Purpose: to investigate the influence of an unfilled space and other local factors normally associated with endodontic repair on the healing of connective tissue.
N= 24 implants implanted in 6 rats.
- Varying lengths (4, 6, 10 mm) and diameters (0.58- 0.1.4mm) of polyethylene tubing were surgically implanted into the dorsal subcutaneous tissues of rats.
- half of the tubes were open at both ends, the other half had one end sealed. The tubes were left implanted for a period of 60 days, following which the animals were killed and the implants, together with the surrounding tissue, were excised.
- Specimens were then fixed in 10% formalin and sectioned serially and stained with hematosylin and eosin stain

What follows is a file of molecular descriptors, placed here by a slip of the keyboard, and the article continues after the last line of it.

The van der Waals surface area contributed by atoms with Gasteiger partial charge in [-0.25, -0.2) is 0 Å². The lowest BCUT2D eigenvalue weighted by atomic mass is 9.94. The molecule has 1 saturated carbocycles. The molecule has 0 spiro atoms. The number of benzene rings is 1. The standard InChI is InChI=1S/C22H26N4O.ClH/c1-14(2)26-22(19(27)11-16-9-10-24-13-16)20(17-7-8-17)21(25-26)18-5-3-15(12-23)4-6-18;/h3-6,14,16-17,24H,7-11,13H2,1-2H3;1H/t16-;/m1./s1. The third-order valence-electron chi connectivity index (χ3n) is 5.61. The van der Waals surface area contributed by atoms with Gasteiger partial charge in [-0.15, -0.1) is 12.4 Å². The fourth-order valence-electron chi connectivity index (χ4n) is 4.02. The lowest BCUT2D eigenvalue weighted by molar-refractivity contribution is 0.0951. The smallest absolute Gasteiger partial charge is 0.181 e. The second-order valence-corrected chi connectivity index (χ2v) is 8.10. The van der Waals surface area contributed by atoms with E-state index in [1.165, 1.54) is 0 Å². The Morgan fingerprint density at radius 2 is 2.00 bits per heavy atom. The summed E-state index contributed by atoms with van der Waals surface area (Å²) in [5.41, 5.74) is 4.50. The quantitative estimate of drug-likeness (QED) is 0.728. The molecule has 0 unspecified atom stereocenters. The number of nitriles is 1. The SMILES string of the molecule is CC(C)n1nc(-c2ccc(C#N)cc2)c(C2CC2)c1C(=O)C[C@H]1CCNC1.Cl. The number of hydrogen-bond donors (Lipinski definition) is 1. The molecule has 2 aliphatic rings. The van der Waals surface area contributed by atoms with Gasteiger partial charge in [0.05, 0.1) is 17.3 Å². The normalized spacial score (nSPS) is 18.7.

Most highlighted Results:
- After 60 days the tubes were surrounded by a non-inflamed connective tissue capsule.
- in the open tubes: ingrowth of connective tissue occurred throughout the length of tubes of shorter lengths and larger diameters.
- In the closed tubes, the ingrowth was observed in the upper 0.25 to 0.5 mm. this invagination occurred primarily in tubes of the smaller diameters.
The over-all findings of the study indicated that under-filling a root canal which has been thoroughly and completely cleaned and adequately disinfected would probably result in healing of the surrounding peri-apical tissue.